In principle, it is not against Islam to believe that Adam, peace be upon him, was created over a period of time, in contrast to instantaneously; or even that other human-like bipeds walked the earth before him. In practice, this must never lead us to believe that Adam had biological parents, or to somehow imagine that he was the offspring of two proto-human bipeds of the homo genus.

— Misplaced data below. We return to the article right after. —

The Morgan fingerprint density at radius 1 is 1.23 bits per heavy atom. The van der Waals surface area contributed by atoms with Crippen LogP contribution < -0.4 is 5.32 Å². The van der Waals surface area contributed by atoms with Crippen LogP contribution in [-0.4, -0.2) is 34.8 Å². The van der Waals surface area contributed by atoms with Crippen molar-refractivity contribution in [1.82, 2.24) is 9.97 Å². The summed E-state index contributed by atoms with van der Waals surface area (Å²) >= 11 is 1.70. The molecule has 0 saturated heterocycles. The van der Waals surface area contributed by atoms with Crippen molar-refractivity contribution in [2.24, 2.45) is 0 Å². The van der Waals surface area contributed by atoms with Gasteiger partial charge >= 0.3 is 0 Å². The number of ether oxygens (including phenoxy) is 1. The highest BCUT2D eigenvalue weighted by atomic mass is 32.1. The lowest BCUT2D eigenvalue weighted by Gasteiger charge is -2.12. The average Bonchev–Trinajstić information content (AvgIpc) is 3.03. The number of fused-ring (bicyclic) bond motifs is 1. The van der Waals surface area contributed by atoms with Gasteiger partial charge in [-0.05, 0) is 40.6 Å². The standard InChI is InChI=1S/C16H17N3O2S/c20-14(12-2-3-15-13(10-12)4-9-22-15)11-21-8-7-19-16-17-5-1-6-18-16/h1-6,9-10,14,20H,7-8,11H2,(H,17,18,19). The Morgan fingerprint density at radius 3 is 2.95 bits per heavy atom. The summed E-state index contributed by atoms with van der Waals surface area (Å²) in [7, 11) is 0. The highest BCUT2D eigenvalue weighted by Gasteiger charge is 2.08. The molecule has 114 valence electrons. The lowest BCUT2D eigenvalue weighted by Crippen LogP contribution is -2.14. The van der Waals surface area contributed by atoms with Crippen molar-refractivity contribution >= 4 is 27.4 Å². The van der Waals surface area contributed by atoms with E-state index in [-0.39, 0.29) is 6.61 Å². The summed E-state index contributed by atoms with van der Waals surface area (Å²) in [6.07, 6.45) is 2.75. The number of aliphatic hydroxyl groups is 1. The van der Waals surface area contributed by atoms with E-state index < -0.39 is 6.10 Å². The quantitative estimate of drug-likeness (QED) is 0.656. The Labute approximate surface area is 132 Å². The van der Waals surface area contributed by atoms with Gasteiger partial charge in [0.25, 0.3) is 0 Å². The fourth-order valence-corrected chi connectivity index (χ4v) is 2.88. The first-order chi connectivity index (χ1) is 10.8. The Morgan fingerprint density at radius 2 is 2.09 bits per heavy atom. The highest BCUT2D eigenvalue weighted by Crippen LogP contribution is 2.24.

In principle, the sirah teaches us the socio-political importance of forming an “Alliance of Virtue” with non-Muslim seekers of social justice, as per the hilf al-fudul saga. In practice, the sirah also tells us that alliances of this sort must not come at the cost of compromising Islam’s core tenets or blurring the unchangeables. Thus, even as Quraysh’s big whigs put Abu Talib, the Prophet’s dear uncle, between a rock and a hard place, to get his nephew to tone down his message before they forcefully made him do so; and even as the Prophet ﷺ may have been torn between seeing his uncle under such pressure, on the one hand; and his duty not to compromise the message, on the other, we hear this from the nephew to his beloved uncle: ‘I am no more able to stop this [message] as you are to snatch a piece of flame from the sun.’5 And in a popular wording: ‘O uncle, if the sun were placed in my right hand and the moon in my left, I would not give up this affair until either God grants me success in it, or I perish in its pursuit.’ The Prophet ﷺ then broke down in tears.6